Czech Bible Society
Czech Evangelical Alliance
Federation of Jewish Communities in the Czech Republic
THE EVANGELICAL CHURCH OF CZECH BRETHREN
The Evangelical Church of Czech Brethren (ECCB) has existed continually since 1781. In that year, when the Toleration Act was issued, the remaining Evangelicals, members of the Utraquist Church, and Czech Brethren, emerged from illegality, in which for 160 years of counter-reformation they had preserved their faith, and registered in one of two permitted confessions – either Helvetian (reformed) or Augsburg (Lutheran). Although since the Jan Hus times the Evangelicals had followed by their origin the Czech reformation, which in 1575 united its two streams under Czech confession and later even under the common consistory, they were not allowed to express it in the name of the church. This became possible only in 1918 after the fusion of both branches of evangelical churches in Bohemia, Moravia and Silesia. The present name of this church denotes that in its program the church follows the first (domestic) as well as the second (world) reformation, and at the same time it expresses that it considers the gospel of Jesus Christ – as it is testified in the Scriptures of the Old and New Testaments – its rule of faith and life.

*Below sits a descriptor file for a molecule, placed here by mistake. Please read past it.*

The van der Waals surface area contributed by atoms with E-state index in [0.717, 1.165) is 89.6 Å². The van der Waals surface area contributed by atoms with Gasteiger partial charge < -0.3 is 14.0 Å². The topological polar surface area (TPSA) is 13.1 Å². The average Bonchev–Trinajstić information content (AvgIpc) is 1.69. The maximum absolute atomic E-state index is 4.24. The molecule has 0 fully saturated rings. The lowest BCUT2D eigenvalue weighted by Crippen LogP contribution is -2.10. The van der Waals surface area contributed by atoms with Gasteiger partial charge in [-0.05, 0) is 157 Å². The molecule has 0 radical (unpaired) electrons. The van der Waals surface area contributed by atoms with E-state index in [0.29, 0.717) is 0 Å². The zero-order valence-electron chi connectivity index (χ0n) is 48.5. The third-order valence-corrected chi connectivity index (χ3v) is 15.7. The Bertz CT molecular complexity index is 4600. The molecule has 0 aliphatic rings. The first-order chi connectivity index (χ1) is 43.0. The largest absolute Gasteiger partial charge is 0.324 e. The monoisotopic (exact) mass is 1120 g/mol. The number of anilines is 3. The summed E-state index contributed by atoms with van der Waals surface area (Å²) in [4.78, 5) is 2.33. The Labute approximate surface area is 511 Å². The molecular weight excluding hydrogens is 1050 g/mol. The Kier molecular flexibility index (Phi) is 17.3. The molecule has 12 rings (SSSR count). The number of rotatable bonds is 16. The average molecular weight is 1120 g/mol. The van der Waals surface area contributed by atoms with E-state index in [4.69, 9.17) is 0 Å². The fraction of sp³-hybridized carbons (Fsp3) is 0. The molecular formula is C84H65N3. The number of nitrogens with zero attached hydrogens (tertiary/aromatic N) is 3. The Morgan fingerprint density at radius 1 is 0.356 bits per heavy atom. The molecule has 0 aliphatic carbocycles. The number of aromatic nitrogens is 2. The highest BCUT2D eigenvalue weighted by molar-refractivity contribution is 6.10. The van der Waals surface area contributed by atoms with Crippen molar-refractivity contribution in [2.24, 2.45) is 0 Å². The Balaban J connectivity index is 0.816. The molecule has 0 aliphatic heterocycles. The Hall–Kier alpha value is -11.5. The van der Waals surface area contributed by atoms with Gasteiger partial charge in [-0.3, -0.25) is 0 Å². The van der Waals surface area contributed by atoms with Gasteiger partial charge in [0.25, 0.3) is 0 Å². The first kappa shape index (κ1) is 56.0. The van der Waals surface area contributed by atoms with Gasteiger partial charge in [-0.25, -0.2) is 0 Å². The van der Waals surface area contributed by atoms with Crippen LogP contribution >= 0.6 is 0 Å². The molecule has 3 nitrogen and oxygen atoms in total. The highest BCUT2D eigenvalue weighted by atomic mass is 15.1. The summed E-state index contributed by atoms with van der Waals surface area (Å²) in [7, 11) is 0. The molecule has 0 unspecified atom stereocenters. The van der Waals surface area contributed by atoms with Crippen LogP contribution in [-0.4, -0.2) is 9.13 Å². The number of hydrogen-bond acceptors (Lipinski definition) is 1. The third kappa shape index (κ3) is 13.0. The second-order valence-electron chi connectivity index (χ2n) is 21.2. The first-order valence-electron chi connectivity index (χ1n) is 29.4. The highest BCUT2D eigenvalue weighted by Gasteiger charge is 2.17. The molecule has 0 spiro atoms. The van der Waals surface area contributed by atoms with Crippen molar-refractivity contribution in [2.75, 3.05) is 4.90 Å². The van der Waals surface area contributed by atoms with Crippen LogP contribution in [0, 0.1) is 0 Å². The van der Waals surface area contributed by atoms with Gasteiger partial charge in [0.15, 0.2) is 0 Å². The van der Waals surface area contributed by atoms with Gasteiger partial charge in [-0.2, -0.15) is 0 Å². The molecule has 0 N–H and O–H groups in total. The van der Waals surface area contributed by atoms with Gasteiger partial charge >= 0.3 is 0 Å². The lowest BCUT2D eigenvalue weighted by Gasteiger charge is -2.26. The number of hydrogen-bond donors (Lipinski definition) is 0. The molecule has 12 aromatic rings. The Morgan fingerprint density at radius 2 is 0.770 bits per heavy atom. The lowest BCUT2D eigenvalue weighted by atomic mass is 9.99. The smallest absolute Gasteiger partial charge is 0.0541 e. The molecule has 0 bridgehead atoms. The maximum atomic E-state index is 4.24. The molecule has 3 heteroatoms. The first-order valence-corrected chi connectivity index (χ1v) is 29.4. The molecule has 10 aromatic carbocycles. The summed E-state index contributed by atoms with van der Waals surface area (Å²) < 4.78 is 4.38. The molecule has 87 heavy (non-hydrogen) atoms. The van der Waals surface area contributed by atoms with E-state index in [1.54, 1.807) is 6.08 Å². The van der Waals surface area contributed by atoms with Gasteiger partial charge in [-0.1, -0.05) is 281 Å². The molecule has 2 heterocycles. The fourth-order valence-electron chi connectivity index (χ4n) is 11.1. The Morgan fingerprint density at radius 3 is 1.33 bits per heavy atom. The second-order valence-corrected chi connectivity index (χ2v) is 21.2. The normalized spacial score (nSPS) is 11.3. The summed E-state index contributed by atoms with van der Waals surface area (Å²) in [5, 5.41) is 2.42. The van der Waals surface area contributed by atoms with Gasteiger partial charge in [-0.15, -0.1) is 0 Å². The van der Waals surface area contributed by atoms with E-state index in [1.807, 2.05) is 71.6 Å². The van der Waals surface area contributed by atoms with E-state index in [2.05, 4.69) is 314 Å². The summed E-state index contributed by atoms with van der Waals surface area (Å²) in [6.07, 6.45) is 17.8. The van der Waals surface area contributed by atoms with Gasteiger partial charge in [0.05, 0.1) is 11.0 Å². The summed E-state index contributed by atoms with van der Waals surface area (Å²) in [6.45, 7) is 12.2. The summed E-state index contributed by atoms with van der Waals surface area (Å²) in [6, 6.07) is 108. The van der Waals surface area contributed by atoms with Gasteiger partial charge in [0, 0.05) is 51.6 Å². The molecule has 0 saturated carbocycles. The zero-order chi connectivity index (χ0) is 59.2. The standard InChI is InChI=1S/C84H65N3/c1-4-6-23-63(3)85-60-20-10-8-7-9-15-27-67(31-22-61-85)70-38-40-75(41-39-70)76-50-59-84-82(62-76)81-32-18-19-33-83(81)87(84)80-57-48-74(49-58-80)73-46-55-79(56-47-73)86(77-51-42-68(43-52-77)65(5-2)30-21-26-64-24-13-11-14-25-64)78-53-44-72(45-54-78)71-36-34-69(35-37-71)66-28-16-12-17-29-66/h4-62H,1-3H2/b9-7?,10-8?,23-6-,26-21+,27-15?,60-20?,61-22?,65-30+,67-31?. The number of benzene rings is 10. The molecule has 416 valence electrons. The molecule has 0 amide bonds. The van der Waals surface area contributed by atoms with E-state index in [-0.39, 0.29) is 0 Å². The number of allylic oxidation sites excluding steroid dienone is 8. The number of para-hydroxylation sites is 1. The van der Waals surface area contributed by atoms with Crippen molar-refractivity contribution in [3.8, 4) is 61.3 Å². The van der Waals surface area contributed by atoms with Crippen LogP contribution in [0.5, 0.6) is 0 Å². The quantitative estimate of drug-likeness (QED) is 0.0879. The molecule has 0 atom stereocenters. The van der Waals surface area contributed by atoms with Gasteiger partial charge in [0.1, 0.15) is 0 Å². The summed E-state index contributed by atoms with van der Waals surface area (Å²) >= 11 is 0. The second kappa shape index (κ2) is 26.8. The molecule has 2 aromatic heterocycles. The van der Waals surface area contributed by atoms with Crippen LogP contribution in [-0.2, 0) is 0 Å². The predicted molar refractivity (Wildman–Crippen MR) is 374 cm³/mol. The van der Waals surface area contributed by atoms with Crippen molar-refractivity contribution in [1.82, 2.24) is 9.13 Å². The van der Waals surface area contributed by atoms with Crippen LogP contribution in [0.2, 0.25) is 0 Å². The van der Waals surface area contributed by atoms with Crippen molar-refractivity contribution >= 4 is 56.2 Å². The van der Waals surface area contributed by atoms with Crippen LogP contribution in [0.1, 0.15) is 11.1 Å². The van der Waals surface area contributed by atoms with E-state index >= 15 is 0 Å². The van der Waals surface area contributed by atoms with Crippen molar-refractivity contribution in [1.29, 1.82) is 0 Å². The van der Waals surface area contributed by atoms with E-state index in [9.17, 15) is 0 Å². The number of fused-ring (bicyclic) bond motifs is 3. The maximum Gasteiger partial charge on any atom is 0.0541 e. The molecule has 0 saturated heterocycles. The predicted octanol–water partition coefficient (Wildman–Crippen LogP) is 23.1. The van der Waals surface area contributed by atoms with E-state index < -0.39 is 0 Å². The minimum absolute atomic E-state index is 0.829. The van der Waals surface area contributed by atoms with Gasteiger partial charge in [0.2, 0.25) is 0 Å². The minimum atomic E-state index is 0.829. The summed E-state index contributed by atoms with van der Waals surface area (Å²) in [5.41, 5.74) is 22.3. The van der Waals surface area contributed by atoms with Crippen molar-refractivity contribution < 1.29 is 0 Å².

The Evangelical Church of Czech Brethren strives to preserve the faithfulness to the Lord of the Church and the world and endeavours to follow Christ even amidst the postmodernist world. The Synodal Council (the church´s central administrative body) establishes consultative sections (theological, liturgical, church music, pastors´ education, legal and organisational, ecumenical, social and international affairs, historical studies and archives, children´s education, evangelisation, Christian service, building and economy), in which pastors and lays work on a voluntary basis with members of the Synodal Council and the Secretaries of the Central Office. Similarly, seniorates have their consultative sections. All these consultative sections, both of the Synodal Council and the seniorates, noticeably take part in the tasks and the life of the church, take care of the ongoing education of the church members, prepare and organise meetings, courses, camps and the voluntary work groups. Some activities are transferred to independent church purpose-established organisations, like Jeronymova jednota (Jerom´s Unity), collecting money for the maintenance of congregational buildings; or recently established Evangelical Academy, which co-ordinates the activity of seven schools for the education of social workers, catechists, musicians and others; or Diaconia, which has developed social care service in 28 individual centres for seniors, young people as well as adults with afflictions of different kind and level.